With the abatement of the media buzz surrounding open data since the first International Open Government Data Conference (IOGDC) was held in November 2011, it would be easy to believe that the task of opening up government data for public consumption is a fait accompli. Most of the discussion at this year’s IOGDC conference, held July 10-12, centered on the advantages and roadblocks to creating an open data ecosystem within government, and the need to establish the right mix of policies to promote a culture of openness and sharing both within and between government agencies and externally with journalists, civil society, and the public at large. According to these metrics the open government data movement has much to celebrate: 1,022,787 datasets from 192 catalogs in 24 languages representing 43 countries and international organizations.
The looming questions about the utility of open government data make it clear, however, that the movement is still in its early stages. Much remains to be done to to provide usable, reliable, machine-readable and valuable government data to the public.
One of the big questions addressed during the conference was what, exactly, the role of government should be in providing data to the public. Should open government data portals serve only as catalogs of data in a variety of formats, which then rely on external developers, civil society groups and journalists to “mash-up” and interpret? This was the opinion of Rufus Pollock of the Open Knowledge Foundation, the nonprofit organization that developed the open-source CKAN data management system used by governments and communities in the United Kingdom, Austria, Brazil, the European Union, and many other countries and municipalities. Data re-use in his opinion is the most important indicator of the success of any open government data initiative– it matters little how much credit the government receives for providing it, and in what context it is presented.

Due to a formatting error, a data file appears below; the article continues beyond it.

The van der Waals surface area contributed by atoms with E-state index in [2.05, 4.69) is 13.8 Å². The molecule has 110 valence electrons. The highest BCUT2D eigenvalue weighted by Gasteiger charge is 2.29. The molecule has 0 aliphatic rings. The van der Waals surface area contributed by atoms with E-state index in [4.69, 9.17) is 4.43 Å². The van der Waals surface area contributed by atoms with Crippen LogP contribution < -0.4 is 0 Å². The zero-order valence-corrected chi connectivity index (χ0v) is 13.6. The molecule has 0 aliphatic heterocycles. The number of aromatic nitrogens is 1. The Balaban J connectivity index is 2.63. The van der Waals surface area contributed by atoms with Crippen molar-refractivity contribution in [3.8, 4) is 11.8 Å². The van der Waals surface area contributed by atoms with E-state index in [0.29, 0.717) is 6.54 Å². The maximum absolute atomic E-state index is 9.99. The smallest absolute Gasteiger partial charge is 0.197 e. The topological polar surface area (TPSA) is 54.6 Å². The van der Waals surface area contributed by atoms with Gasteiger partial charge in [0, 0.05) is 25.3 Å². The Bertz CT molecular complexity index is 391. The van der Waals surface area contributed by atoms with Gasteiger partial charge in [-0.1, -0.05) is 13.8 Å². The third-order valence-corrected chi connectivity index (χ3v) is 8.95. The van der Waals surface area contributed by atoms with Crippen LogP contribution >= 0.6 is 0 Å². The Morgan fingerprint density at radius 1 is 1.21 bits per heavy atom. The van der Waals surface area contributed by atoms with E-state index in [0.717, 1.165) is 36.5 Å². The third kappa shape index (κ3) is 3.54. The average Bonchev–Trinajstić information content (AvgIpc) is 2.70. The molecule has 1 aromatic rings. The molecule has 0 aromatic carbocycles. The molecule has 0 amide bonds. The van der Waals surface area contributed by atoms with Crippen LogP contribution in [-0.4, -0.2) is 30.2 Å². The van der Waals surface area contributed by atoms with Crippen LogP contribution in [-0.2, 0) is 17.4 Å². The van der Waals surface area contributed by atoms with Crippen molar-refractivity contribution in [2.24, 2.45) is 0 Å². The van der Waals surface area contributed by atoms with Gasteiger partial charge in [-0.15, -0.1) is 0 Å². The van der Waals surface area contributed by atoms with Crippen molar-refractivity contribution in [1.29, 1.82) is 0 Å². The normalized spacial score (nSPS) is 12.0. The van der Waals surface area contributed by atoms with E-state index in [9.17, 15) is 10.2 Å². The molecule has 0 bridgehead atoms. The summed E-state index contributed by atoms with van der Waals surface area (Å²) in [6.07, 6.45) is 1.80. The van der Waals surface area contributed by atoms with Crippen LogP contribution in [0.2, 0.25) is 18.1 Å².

Other presenters, such as Mexico’s Digital Government Unit Head Carlos Viniegra, suggested that, where the capacities of developers, civil society groups and journalists are limited with regard to interpreting data, these groups have put pressure on the government to take on a more active role in helping citizens perform this function. Some government agencies, local governments and multilateral agencies are moving in this direction through app challenges, capacity building programs, and by creating more user-friendly data sites that provide tools to help users visualize data.
Kevin Merritt of Socrata, the open data platform used by Data.gov, the United Nations, and the city of Chicago noted that, with the the proposal for a ‘Datasets‘ addition to schema.org, search engines such as Google and Bing will soon likely serve as capable catalogs of government data. Given this scenario, there was a discussion about whether the next stage of government data sites should be more focused on helping specific communities search for and filter needed government data, such as the US Department of Health and Human Services’ HealthData.Gov website.